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Non-segmental vitiligo and psoriasis comorbidity – a case-control study in Italian patients


  • Conflict of interest

    The authors have no conflict of interest to declare.

  • Funding sources

    There were no funding sources utilized for this work.



A recent systematic evaluation of vitiligo and psoriasis comorbidity has not yet been reported in a large series of patients with vitiligo.


To investigate the practical/clinical implications in subjects with both vitiligo and psoriasis compared to those with vitiligo alone.


This was a case-control study on 463 vitiligo patients in our clinic from March 2008 to April 2011. Medical assessment was performed by dermatologists using the modified Vitiligo European Task Force form.


In an univariate analysis, inflammation/pruritus [odds ratio (OR) 2.42, P = 0.03], use of drugs that can induce psoriasis (OR 2.74, P = 0.01), a family history (FH) of psoriasis (OR 2.87, P = 0.02), cardiovascular disease (OR 5.70, P = 0.001), hypertension (OR 4.7, P = 0.006) and type 2 diabetes mellitus (OR 3.87, P = 0.004), were significantly correlated with patients exhibiting vitiligo and psoriasis comorbidity. A trend was found in personal history of cardiovascular disease in patients with both diseases (OR 2.99, P = 0.07). FH of vitiligo was significantly associated with patients having only vitiligo (OR 0.35, P = 0.05). Multivariate analysis demonstrated that inflammation/pruritus in vitiligo macules (OR 2.56, P = 0.047) and a FH of cardiovascular disease (OR 4.07, P = 0.02) were the most significant predictors of patients having both psoriasis and vitiligo, while the presence of organ-specific autoantibodies (OR 0.24, P = 0.007) was significantly associated with patients having only vitiligo.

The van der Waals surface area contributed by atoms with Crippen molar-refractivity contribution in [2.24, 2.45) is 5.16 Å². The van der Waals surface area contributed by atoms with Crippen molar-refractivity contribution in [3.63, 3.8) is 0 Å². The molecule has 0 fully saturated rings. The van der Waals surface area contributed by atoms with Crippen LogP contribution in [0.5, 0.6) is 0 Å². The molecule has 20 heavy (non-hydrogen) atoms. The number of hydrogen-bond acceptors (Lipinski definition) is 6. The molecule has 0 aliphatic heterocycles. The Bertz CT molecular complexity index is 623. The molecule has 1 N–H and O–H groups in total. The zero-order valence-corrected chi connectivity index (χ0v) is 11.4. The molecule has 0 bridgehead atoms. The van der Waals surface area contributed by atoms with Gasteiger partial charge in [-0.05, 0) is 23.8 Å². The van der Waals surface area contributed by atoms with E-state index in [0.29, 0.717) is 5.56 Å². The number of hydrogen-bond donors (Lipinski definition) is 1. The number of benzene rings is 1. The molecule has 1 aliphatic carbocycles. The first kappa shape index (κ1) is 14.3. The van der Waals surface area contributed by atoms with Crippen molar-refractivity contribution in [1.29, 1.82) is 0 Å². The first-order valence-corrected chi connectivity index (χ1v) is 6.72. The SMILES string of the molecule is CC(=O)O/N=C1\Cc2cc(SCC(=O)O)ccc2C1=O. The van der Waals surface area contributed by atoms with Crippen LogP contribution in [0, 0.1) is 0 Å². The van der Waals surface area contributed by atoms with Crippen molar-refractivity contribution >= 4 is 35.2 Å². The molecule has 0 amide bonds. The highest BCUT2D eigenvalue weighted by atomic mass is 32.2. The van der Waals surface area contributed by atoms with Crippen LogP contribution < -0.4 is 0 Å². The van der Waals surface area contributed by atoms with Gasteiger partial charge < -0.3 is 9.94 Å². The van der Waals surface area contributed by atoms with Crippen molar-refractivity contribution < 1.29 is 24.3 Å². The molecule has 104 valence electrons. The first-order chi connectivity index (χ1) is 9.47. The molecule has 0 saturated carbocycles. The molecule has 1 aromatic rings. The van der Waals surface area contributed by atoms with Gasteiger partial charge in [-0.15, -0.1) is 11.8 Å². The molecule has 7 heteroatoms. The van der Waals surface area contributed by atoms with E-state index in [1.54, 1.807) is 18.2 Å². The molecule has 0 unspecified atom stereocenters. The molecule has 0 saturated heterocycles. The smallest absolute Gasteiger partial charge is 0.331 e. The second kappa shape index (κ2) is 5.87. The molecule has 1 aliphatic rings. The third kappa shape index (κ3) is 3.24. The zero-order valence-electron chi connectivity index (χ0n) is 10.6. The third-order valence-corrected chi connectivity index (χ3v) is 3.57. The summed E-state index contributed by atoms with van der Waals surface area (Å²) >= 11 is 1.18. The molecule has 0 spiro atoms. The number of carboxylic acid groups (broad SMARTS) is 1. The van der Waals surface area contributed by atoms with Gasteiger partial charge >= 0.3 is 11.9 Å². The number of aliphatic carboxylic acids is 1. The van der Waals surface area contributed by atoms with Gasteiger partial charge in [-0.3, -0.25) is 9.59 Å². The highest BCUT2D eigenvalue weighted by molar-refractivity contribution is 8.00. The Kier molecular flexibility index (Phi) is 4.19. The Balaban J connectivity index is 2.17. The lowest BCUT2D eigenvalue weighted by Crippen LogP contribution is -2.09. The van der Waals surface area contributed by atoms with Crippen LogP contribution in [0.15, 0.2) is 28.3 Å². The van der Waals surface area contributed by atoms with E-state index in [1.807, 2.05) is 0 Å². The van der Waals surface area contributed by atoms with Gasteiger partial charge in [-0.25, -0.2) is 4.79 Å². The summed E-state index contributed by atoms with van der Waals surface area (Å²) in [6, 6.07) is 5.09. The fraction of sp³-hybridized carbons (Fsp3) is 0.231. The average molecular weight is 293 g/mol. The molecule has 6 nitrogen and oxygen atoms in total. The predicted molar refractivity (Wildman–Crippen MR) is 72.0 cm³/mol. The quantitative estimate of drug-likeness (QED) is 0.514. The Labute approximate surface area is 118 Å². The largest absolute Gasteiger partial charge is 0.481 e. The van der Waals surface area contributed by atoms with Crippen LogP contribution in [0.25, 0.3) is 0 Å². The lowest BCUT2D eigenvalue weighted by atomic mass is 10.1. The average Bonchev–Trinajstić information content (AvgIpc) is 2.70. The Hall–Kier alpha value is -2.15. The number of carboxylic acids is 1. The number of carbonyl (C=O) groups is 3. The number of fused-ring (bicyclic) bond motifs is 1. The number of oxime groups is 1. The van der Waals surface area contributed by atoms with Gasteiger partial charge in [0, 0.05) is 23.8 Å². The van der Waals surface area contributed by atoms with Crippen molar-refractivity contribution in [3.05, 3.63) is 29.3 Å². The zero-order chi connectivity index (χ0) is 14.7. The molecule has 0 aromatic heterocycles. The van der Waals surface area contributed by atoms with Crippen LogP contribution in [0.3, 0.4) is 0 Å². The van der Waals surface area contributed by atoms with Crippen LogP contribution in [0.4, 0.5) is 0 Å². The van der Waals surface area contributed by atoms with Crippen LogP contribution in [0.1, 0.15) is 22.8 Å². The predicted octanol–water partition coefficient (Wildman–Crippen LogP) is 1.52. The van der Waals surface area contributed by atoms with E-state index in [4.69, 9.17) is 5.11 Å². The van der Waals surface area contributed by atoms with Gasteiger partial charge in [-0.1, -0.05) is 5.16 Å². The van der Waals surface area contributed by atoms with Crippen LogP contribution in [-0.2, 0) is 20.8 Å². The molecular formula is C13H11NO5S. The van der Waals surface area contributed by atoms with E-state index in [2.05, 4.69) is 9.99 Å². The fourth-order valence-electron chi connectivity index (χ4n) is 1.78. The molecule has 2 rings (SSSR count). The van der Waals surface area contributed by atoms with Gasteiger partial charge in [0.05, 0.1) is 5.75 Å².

The presence of vitiligo and even mild psoriasis is significantly correlated with a family history of cardiovascular disease, a factor that requires greater attention and follow-up with respect to that necessary for vitiligo patients.